Early Behavioral Fear in Infants and Preschoolers at High Risk for Autism: Fragile X Syndrome Versus Autism

Saturday, May 14, 2016: 11:30 AM-1:30 PM
Hall A (Baltimore Convention Center)
J. Roberts1, J. Scherr1, A. L. Hogan-Brown1, D. Reisinger2 and S. L. O'Connor1, (1)Psychology, University of South Carolina, Columbia, SC, (2)University of South Carolina, Columbia, SC
Background: Young males with fragile X syndrome (FXS) are at high risk for both autism spectrum disorders (ASD) and anxiety disorders with up to 70% and 80% meeting diagnostic criteria, respectively. Likewise, infants with an older sibling with ASD of unknown etiology are at high risk for ASD and anxiety with nearly 20% meeting criteria for ASD and 40% of those with ASD diagnosed with an anxiety disorder. Despite the high association of anxiety with FXS and infants with siblings, few studies have examined early indicators of anxiety in either group, and no work has examined the specificity of early anxiety indicators in FXS to those in infant siblings. Given that features of ASD and anxiety overlap considerably, disentangling the association of ASD and anxiety features in FXS and infant siblings is important to address the latent heterogeneity in ASD and to direct targeted treatments in both high risk groups.

Objectives:   To investigate social and non-social fear in infants and young children with FXS, contrasted with infant siblings of children with ASD and typically developing controls.

Methods: 76 boys (2-5 years) participated in our initial preschool study representing 29 with FXS, 11 with idiopathic ASD, and 36 typical controls. An additional 68 infants (12–24 months) completed our infant extension, representing 25 with FXS, 22 infant siblings, and 29 typical controls with 20 having data coded at this time and coding scheduled to be completed by 12/2015. Social and non-social fear were measured using gaze from the Stranger and Scary Spider epochs of the Laboratory – Temperament Assessment Battery at 12 and 24 months and at preschool age (stranger only). Autism symptoms were assessed using the severity score from the Autism Diagnostic Observation Schedule 2 and Childhood Autism Rating Scale -2 with anxiety symptoms estimated using the anxiety subscale of the Child Behavior Checklist. We anticipate increased sample sizes for the presentation.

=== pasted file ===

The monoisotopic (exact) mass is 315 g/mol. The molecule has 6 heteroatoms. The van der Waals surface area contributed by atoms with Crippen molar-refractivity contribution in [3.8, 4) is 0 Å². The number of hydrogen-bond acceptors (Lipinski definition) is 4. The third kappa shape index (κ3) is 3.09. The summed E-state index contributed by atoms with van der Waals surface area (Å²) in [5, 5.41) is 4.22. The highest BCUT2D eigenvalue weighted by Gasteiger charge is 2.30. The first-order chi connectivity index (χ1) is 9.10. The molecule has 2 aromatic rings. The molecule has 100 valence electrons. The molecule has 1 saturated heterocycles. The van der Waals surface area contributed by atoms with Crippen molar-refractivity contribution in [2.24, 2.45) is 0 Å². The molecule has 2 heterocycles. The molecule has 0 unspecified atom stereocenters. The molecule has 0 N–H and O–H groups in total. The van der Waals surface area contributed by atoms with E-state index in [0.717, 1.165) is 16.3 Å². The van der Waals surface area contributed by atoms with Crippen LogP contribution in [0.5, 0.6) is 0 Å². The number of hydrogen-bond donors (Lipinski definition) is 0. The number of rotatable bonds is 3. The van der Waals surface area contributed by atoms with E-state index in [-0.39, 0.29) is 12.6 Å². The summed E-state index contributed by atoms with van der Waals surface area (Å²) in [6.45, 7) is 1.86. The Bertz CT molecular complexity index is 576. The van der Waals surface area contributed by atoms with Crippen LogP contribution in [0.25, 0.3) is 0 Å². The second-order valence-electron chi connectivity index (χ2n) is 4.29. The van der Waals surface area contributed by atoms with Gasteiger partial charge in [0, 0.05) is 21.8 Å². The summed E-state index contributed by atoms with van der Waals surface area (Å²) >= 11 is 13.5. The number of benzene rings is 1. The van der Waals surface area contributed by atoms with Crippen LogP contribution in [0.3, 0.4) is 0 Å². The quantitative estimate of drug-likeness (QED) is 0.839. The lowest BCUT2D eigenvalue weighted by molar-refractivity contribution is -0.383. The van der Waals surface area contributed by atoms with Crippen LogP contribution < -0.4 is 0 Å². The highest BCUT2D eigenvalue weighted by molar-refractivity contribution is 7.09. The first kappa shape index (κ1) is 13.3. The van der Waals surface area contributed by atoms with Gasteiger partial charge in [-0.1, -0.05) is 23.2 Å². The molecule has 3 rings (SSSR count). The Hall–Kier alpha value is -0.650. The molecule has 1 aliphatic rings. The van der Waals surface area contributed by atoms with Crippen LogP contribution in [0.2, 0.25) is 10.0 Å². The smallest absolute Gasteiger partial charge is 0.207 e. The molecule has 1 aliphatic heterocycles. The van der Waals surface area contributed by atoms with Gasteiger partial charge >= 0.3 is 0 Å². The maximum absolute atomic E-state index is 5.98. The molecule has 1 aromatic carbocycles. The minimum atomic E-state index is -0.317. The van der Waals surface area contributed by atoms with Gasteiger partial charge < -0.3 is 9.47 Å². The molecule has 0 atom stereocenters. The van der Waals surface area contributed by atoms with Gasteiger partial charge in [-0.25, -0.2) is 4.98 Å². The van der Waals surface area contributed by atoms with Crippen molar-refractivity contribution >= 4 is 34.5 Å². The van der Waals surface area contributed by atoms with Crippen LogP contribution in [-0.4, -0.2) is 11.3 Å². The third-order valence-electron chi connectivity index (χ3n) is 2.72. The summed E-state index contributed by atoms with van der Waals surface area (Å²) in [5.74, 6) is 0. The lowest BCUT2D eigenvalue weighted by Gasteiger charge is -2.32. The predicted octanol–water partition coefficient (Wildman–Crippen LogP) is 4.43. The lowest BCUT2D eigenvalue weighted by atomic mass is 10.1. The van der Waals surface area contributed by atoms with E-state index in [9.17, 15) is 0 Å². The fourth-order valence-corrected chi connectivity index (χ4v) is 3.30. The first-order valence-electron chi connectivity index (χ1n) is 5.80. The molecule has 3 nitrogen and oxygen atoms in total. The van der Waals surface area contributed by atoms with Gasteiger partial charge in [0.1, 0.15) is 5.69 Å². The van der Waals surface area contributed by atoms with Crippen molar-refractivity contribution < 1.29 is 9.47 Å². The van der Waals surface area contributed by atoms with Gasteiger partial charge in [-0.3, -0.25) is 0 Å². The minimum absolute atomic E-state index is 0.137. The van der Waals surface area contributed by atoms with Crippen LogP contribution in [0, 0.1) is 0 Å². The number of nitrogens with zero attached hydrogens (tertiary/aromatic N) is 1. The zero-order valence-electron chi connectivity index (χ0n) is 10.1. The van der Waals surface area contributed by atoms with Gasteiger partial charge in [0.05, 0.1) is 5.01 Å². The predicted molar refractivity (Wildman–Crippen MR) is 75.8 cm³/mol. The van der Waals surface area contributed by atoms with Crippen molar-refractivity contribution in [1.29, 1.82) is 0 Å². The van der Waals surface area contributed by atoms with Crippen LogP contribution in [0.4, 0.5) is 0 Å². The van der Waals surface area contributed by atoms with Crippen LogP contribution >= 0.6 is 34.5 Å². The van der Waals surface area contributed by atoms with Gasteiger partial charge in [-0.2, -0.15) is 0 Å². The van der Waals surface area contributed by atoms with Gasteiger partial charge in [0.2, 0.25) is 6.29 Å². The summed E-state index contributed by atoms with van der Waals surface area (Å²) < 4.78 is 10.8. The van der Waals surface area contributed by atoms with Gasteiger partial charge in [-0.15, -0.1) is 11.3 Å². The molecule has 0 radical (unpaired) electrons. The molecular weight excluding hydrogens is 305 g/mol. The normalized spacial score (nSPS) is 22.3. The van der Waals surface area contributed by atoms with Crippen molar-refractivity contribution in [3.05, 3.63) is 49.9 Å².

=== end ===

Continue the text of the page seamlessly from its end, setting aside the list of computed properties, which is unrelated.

Results: Data indicate that preschool males with FXS display a similar proportion of gaze towards the stranger as the ASD group (32% and 25% of time, respectively) with both being lower than typical controls (45%; p=.01). There were nonsignificant relationships between stranger gaze and autism symptom severity or parent rated anxiety symptoms in the preschoolers (p>.05). For infants, no differences were found between FXS (48%), autism siblings (58%), and typical infants (83%) on the proportion of time spent looking at the spider (p>.05). In contrast, results approached significance for the FXS group to gaze longer to the stranger (52%) than the autism siblings (32%; p=0.07); FXS and autism siblings were both similar to typical controls (p>.05).

Conclusions: Results from this study suggest that children with FXS and siblings of children with ASD may demonstrate different developmental trajectories of social and non-social fear. Though non-social fear does not appear to discriminate children with FXS from other children in infancy, children with FXS and children with ASD do demonstrate elevated social fear later in development, at preschool age.